Gardening requires some trial and error. Even for an organisation with over 100 years of experience, we are always learning. At the Runnymede Air Forces Memorial in Surrey we have been replanting the avenue of paper birch trees after successive planting schemes sadly failed.
The most recent rows of birch trees were showing signs of damage after being planted in 2015, leading our horticulture team to plan for a better long-term replacement and the replacement trees have just been planted.
Woodpecker damage can be seen on the bark of one of the failed birch trees. We suspect the tree ties which had not been removed created a perfect environment for insect larvae or caterpillars which were a food source for the birds.
Whenever we consider any planting changes to a site, we first refer to the architect’s drawings so we can understand how the original designers saw horticulture complementing the site.
While Sir Edward Maufe’s drawings of 1952 show a double line of birch, next to the rhododendron beds, it was agreed a single line would be best. This will give the trees the necessary space as they mature and avoid obscuring the view towards the memorial, while retaining the spirit of a broad avenue leading visitors in.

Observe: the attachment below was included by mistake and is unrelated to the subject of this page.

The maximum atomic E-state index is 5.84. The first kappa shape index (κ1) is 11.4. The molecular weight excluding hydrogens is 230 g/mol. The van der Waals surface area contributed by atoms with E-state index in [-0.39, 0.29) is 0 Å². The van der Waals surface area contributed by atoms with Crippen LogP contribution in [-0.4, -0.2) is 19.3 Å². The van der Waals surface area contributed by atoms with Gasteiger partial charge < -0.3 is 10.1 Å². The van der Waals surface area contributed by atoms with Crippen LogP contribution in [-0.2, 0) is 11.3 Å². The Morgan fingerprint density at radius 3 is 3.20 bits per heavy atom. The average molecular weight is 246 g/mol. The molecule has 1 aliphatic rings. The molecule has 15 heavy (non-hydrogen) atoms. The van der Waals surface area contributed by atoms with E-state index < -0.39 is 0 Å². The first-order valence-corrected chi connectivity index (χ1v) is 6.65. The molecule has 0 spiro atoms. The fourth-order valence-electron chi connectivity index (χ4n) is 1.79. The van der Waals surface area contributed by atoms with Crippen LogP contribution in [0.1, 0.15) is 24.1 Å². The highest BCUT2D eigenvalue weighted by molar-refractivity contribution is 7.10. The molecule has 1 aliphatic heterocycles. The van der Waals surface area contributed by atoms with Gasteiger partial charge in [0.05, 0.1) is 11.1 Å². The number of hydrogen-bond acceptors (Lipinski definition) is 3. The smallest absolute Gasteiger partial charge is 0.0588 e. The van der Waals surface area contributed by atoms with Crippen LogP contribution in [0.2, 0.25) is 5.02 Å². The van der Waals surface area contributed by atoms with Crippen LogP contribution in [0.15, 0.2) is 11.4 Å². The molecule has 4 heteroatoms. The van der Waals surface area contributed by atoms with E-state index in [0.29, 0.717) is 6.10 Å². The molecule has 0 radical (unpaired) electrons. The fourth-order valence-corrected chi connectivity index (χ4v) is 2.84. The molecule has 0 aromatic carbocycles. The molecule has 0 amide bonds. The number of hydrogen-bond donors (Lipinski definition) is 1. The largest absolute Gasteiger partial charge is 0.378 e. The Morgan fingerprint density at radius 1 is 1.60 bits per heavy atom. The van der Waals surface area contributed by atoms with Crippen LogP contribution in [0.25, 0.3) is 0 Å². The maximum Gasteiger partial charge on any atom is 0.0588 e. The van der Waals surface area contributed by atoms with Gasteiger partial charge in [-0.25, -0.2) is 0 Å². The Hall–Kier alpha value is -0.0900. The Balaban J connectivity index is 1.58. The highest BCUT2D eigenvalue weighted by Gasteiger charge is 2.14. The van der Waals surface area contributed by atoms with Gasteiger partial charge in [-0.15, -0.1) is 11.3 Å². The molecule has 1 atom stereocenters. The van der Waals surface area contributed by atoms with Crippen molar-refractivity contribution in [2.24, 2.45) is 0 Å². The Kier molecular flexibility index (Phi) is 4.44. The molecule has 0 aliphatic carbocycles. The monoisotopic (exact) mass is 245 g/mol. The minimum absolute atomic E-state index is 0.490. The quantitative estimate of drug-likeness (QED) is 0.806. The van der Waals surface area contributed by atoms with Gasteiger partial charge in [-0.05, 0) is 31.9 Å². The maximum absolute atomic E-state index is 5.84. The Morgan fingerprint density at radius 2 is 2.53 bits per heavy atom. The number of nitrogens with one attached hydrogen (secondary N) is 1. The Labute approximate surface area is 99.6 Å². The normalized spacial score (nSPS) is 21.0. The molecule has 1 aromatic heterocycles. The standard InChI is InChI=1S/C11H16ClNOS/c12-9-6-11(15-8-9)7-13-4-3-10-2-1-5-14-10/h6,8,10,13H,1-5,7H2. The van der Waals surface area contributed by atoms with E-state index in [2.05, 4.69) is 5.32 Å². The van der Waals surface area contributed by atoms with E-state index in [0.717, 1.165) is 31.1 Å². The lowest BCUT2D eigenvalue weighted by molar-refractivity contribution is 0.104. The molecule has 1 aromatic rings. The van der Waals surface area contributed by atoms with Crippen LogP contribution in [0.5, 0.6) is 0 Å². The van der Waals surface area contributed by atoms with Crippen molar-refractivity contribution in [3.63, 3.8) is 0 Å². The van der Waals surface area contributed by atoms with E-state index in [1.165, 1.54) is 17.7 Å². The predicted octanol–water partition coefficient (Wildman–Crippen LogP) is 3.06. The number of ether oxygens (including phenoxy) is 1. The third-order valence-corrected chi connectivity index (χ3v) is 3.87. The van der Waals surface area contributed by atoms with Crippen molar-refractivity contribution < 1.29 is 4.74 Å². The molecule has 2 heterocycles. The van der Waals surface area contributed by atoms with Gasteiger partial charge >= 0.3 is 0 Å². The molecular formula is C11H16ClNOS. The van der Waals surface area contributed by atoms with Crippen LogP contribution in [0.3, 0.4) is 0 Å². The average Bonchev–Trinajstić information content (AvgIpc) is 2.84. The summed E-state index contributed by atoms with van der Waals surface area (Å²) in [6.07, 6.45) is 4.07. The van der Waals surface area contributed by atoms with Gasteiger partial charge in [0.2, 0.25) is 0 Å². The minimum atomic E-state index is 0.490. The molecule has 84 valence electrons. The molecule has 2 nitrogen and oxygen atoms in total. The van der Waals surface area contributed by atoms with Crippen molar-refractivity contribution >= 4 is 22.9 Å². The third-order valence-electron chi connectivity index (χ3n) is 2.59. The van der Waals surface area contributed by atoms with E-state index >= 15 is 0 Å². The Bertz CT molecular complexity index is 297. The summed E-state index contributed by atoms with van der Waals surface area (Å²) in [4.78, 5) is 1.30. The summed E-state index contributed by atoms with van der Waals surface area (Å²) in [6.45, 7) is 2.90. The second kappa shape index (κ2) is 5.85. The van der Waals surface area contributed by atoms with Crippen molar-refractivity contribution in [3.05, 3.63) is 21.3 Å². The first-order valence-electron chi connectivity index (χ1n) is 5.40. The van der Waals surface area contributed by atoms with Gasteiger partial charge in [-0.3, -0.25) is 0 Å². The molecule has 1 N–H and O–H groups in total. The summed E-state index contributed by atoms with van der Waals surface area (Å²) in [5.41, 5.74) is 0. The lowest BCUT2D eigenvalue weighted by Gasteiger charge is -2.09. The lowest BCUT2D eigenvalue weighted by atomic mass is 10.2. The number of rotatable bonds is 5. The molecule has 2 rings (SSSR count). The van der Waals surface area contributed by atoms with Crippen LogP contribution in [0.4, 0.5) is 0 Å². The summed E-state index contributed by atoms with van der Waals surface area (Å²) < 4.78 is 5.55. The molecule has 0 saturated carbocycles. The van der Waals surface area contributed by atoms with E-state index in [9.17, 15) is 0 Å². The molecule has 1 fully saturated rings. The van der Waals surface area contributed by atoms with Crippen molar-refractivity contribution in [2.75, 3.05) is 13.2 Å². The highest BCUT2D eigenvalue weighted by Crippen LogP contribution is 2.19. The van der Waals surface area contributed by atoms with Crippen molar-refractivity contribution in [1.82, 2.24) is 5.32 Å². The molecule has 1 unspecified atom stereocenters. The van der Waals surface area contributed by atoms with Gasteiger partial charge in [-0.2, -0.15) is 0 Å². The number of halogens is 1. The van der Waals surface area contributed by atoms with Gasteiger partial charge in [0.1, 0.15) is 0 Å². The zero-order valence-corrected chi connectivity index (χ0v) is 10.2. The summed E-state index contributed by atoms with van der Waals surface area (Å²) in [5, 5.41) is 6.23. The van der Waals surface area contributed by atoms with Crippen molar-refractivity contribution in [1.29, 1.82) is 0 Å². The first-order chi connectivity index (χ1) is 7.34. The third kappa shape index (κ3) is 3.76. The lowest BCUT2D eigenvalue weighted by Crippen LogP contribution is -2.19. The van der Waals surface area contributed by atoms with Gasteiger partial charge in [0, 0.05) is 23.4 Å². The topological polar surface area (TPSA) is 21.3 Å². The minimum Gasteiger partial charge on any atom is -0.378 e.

The birches chosen are Betula papyrifera, a deciduous tree which will ultimately reach a height of 12 metres, with distinctive white bark peeling to reveal pale orange under-bark.
The replacement trees have been carefully planted at the same planting depth as the nursery they were grown in to help them establish, and we will closely monitor their condition.
Black perforated piping will allow us to properly water the young trees’ roots during summer droughts. We have also planted a further four trees from the same group elsewhere on site. This will allow us to keep some spares which are of a uniform height by replacing any individual trees if they fail in future, without needing to remove the whole row.
As with the home gardener, we are still learning lessons a century on from when our work began. By adapting and learning our horticulture can continue to support the unique look and feel of our historic estate for years to come.